Imagine a street filled with vendors on one side; on the other side a barber is giving a young lad a fresh cut. Garbage collectors are digging in different bins looking for items to advance their business ventures, taxis driving in and out taking people to their desired destinations and playing on the pavement are a group of children with bright smiles, awaiting a bright future. These are some of the realities that form part of self-taught photographer Kgomotso Neto Tleane’s social structure: his photographic voice is reflecting a positive reality made up of everyday people that go unnoticed.
Although he grew up around photography culture, Tleane had no interest in photography until he got himself a camera in 2013. That's when he started taking pictures of his surroundings. As a photographer, he is driven by the unlimited inspiration of stories of black South Africans today.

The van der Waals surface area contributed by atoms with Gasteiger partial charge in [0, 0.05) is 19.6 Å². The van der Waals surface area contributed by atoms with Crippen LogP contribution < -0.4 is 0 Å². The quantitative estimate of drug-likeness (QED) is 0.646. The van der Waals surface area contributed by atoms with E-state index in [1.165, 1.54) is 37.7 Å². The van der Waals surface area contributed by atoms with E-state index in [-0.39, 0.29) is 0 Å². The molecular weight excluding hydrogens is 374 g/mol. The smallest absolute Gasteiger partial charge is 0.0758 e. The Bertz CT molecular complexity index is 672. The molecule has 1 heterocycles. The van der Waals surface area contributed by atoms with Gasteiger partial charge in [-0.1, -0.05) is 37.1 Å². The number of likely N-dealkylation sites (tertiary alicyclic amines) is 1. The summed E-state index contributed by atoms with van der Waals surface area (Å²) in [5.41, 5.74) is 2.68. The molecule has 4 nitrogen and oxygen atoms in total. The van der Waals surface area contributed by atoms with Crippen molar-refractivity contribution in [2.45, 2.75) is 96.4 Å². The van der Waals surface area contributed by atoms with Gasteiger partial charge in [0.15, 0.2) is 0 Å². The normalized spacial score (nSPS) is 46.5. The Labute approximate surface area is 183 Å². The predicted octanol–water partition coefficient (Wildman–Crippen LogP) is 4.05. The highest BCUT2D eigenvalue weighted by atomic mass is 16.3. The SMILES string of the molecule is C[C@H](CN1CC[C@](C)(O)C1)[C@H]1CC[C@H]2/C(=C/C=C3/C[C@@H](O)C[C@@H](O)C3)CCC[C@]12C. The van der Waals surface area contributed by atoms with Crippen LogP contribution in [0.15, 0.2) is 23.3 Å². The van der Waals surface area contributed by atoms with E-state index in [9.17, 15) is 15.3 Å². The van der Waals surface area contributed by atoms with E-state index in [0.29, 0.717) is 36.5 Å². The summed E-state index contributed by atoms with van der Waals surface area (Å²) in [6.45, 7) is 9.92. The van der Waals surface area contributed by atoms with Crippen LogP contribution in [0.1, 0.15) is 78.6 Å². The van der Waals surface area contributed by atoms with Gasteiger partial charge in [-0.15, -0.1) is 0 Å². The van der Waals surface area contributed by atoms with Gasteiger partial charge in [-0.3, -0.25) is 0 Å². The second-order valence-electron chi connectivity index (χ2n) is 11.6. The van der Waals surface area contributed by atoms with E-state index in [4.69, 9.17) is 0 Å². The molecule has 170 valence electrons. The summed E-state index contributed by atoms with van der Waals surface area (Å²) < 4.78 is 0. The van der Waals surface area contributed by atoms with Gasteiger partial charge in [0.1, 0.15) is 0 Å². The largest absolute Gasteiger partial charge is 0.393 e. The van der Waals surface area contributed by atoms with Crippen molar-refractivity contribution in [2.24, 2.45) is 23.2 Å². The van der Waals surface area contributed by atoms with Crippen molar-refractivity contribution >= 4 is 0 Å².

I am inspired by documenting stories of the people we are and archiving the work as a point of reference for those that will come after us.
Photography continues to stand as one of the most powerful storytelling tools in society. With this understanding, Tleane uses his lens to showcase the positive side of black people in the townships and other spaces they occupy, displaying human stories that should lead to breaking stereotypes.
Tleane has also collaborated in projects such Intimate strangers
by Puleng Mogale and is also involved in the ongoing series The Honey
with Rendani Nemakhavhani. Looking at Tleane’s work, he is undoubtedly emerging as one of the young South African storytellers making their mark today.